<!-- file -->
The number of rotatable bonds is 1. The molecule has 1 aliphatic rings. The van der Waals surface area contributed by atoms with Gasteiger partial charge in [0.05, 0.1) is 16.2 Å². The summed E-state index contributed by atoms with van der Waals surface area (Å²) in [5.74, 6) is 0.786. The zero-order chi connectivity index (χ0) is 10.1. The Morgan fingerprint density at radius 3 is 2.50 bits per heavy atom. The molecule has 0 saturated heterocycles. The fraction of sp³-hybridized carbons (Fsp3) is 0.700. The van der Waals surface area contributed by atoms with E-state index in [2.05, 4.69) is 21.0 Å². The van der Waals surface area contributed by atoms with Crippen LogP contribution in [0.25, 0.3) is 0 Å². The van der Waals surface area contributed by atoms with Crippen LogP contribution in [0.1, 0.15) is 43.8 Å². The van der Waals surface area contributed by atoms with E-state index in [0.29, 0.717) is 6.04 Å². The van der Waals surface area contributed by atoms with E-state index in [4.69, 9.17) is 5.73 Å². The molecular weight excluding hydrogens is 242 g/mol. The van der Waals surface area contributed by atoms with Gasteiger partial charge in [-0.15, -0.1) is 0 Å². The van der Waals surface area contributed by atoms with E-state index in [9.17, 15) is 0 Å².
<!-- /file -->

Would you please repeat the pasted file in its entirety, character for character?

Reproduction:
The number of rotatable bonds is 1. The molecule has 1 aliphatic rings. The van der Waals surface area contributed by atoms with Gasteiger partial charge in [0.05, 0.1) is 16.2 Å². The summed E-state index contributed by atoms with van der Waals surface area (Å²) in [5.74, 6) is 0.786. The zero-order chi connectivity index (χ0) is 10.1. The Morgan fingerprint density at radius 3 is 2.50 bits per heavy atom. The molecule has 0 saturated heterocycles. The fraction of sp³-hybridized carbons (Fsp3) is 0.700. The van der Waals surface area contributed by atoms with E-state index in [2.05, 4.69) is 21.0 Å². The van der Waals surface area contributed by atoms with Crippen LogP contribution in [0.25, 0.3) is 0 Å². The van der Waals surface area contributed by atoms with Crippen LogP contribution in [0.1, 0.15) is 43.8 Å². The van der Waals surface area contributed by atoms with E-state index in [0.29, 0.717) is 6.04 Å². The van der Waals surface area contributed by atoms with E-state index in [4.69, 9.17) is 5.73 Å². The molecular weight excluding hydrogens is 242 g/mol. The van der Waals surface area contributed by atoms with Gasteiger partial charge in [-0.15, -0.1) is 0 Å². The van der Waals surface area contributed by atoms with E-state index in [9.17, 15) is 0 Å².